The pandemic highlighted the important role early care and education (ECE) plays in the economy. Without access to reliable child care, many parents (particularly mothers) left the workforce during the pandemic—and a substantial proportion of these parents have yet to return. ECE is key to parental employment and also aligns with the Federal Reserve’s maximum employment mandate. Research from the Minneapolis Fed shows that children (particularly those from disadvantaged environments) benefit from attending high-quality ECE programs.
This session will include insights from research on the cost of providing high-quality ECE, the challenges LMI families face in paying for it and racial and ethnic equity for families and ECE providers. Findings from focus group discussions with parents of young children and ECE providers will also be discussed.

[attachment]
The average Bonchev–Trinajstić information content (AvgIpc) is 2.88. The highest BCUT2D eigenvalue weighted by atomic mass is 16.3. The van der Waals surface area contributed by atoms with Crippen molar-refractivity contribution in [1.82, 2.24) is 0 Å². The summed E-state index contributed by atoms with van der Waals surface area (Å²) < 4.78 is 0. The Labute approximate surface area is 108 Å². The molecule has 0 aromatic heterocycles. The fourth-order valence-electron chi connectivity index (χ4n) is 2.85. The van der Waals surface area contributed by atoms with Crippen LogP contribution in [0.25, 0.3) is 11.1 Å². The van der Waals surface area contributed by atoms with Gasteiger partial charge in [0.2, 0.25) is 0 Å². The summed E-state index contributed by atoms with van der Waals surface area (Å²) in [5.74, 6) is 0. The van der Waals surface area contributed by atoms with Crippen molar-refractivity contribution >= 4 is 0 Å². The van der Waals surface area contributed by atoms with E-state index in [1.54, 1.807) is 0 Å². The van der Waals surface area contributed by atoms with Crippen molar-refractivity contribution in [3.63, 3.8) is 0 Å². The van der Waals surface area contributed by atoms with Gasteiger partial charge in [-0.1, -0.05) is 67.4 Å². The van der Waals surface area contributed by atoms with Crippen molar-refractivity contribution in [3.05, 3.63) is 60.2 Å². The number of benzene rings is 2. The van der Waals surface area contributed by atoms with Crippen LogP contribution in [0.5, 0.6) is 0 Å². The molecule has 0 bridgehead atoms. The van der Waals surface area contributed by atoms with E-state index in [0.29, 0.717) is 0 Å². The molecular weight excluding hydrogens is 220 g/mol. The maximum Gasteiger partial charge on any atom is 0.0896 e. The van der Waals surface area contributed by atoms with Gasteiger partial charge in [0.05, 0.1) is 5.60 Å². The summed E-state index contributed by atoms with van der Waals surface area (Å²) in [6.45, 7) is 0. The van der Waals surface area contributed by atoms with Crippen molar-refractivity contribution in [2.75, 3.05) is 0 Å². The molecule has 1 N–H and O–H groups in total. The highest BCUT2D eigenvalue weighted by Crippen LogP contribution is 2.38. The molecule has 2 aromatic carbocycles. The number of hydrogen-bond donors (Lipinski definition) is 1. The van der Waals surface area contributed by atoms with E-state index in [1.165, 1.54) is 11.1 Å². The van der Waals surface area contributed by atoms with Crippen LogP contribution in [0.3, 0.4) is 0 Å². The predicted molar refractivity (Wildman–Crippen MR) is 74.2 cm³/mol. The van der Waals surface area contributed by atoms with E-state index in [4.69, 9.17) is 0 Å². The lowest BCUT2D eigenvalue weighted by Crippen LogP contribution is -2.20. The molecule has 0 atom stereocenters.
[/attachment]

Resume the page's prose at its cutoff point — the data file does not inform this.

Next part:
Sam Evans, community development advisor, Federal Reserve Bank of St. Louis
Yvette Sanchez Fuentes, vice president of national policy, Start Early
Marika Hamilton, mother and parent focus group facilitator
Dianne Haulcy, senior vice president of family engagement, Think Small
Suzie Lalich, Senior Director of Employee Success, PrintingForLess.com
Katherine Townsend, research analyst, Federal Reserve Bank of Atlanta
Matuschka Lindo Briggs, director of special projects and strategic support, Federal Reserve Bank of St. Louis moderator